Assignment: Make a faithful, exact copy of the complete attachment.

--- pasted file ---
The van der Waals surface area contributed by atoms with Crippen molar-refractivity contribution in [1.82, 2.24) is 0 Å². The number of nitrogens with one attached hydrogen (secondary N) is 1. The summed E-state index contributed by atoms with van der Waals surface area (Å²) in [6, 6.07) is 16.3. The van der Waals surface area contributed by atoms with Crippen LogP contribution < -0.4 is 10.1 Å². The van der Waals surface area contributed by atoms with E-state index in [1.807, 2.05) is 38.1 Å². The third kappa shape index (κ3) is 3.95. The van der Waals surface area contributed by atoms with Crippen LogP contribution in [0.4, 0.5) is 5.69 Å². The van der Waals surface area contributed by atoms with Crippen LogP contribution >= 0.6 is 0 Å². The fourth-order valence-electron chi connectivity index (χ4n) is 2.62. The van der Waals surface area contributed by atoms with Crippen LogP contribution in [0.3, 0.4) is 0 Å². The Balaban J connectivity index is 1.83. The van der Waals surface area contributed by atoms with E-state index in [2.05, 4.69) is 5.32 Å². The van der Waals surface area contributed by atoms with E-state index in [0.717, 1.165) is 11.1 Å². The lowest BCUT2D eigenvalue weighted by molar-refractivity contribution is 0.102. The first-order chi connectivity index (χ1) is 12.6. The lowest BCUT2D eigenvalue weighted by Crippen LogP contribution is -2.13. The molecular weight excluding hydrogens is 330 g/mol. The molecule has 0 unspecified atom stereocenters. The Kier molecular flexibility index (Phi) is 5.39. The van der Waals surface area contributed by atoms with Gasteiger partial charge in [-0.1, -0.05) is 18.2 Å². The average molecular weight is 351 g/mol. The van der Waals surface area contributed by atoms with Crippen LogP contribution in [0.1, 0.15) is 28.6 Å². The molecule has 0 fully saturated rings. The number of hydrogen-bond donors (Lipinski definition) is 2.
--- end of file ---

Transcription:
The van der Waals surface area contributed by atoms with Crippen molar-refractivity contribution in [1.82, 2.24) is 0 Å². The number of nitrogens with one attached hydrogen (secondary N) is 1. The summed E-state index contributed by atoms with van der Waals surface area (Å²) in [6, 6.07) is 16.3. The van der Waals surface area contributed by atoms with Crippen LogP contribution < -0.4 is 10.1 Å². The van der Waals surface area contributed by atoms with E-state index in [1.807, 2.05) is 38.1 Å². The third kappa shape index (κ3) is 3.95. The van der Waals surface area contributed by atoms with Crippen LogP contribution in [0.4, 0.5) is 5.69 Å². The van der Waals surface area contributed by atoms with Crippen LogP contribution >= 0.6 is 0 Å². The fourth-order valence-electron chi connectivity index (χ4n) is 2.62. The van der Waals surface area contributed by atoms with Crippen LogP contribution in [0.3, 0.4) is 0 Å². The Balaban J connectivity index is 1.83. The van der Waals surface area contributed by atoms with E-state index in [2.05, 4.69) is 5.32 Å². The van der Waals surface area contributed by atoms with E-state index in [0.717, 1.165) is 11.1 Å². The lowest BCUT2D eigenvalue weighted by molar-refractivity contribution is 0.102. The first-order chi connectivity index (χ1) is 12.6. The lowest BCUT2D eigenvalue weighted by Crippen LogP contribution is -2.13. The molecular weight excluding hydrogens is 330 g/mol. The molecule has 0 unspecified atom stereocenters. The Kier molecular flexibility index (Phi) is 5.39. The van der Waals surface area contributed by atoms with Gasteiger partial charge in [-0.1, -0.05) is 18.2 Å². The average molecular weight is 351 g/mol. The van der Waals surface area contributed by atoms with Crippen LogP contribution in [0.1, 0.15) is 28.6 Å². The molecule has 0 fully saturated rings. The number of hydrogen-bond donors (Lipinski definition) is 2.